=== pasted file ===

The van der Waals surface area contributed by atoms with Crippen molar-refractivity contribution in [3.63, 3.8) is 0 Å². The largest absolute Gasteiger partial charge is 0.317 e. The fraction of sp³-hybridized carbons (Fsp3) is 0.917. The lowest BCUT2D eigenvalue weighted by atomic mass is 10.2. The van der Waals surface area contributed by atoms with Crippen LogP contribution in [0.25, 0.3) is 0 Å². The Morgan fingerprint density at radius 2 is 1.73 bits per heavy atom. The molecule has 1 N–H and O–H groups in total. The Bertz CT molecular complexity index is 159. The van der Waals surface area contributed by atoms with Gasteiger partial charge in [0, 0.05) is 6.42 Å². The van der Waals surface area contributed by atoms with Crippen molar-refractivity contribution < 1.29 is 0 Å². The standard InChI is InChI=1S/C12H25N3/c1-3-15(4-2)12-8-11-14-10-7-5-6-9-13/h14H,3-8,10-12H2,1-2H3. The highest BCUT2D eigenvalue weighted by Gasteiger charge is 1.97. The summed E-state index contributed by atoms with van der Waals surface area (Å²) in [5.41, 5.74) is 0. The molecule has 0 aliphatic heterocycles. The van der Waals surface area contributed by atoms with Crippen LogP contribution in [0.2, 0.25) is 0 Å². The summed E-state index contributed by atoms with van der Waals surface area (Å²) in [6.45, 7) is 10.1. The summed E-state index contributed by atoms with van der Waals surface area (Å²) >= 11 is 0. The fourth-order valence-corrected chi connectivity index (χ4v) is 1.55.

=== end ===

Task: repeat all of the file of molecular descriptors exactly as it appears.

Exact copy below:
The van der Waals surface area contributed by atoms with Crippen molar-refractivity contribution in [3.63, 3.8) is 0 Å². The largest absolute Gasteiger partial charge is 0.317 e. The fraction of sp³-hybridized carbons (Fsp3) is 0.917. The lowest BCUT2D eigenvalue weighted by atomic mass is 10.2. The van der Waals surface area contributed by atoms with Crippen LogP contribution in [0.25, 0.3) is 0 Å². The Morgan fingerprint density at radius 2 is 1.73 bits per heavy atom. The molecule has 1 N–H and O–H groups in total. The Bertz CT molecular complexity index is 159. The van der Waals surface area contributed by atoms with Gasteiger partial charge in [0, 0.05) is 6.42 Å². The van der Waals surface area contributed by atoms with Crippen molar-refractivity contribution < 1.29 is 0 Å². The standard InChI is InChI=1S/C12H25N3/c1-3-15(4-2)12-8-11-14-10-7-5-6-9-13/h14H,3-8,10-12H2,1-2H3. The highest BCUT2D eigenvalue weighted by Gasteiger charge is 1.97. The summed E-state index contributed by atoms with van der Waals surface area (Å²) in [5.41, 5.74) is 0. The molecule has 0 aliphatic heterocycles. The van der Waals surface area contributed by atoms with Crippen LogP contribution in [0.2, 0.25) is 0 Å². The summed E-state index contributed by atoms with van der Waals surface area (Å²) in [6.45, 7) is 10.1. The summed E-state index contributed by atoms with van der Waals surface area (Å²) >= 11 is 0. The fourth-order valence-corrected chi connectivity index (χ4v) is 1.55.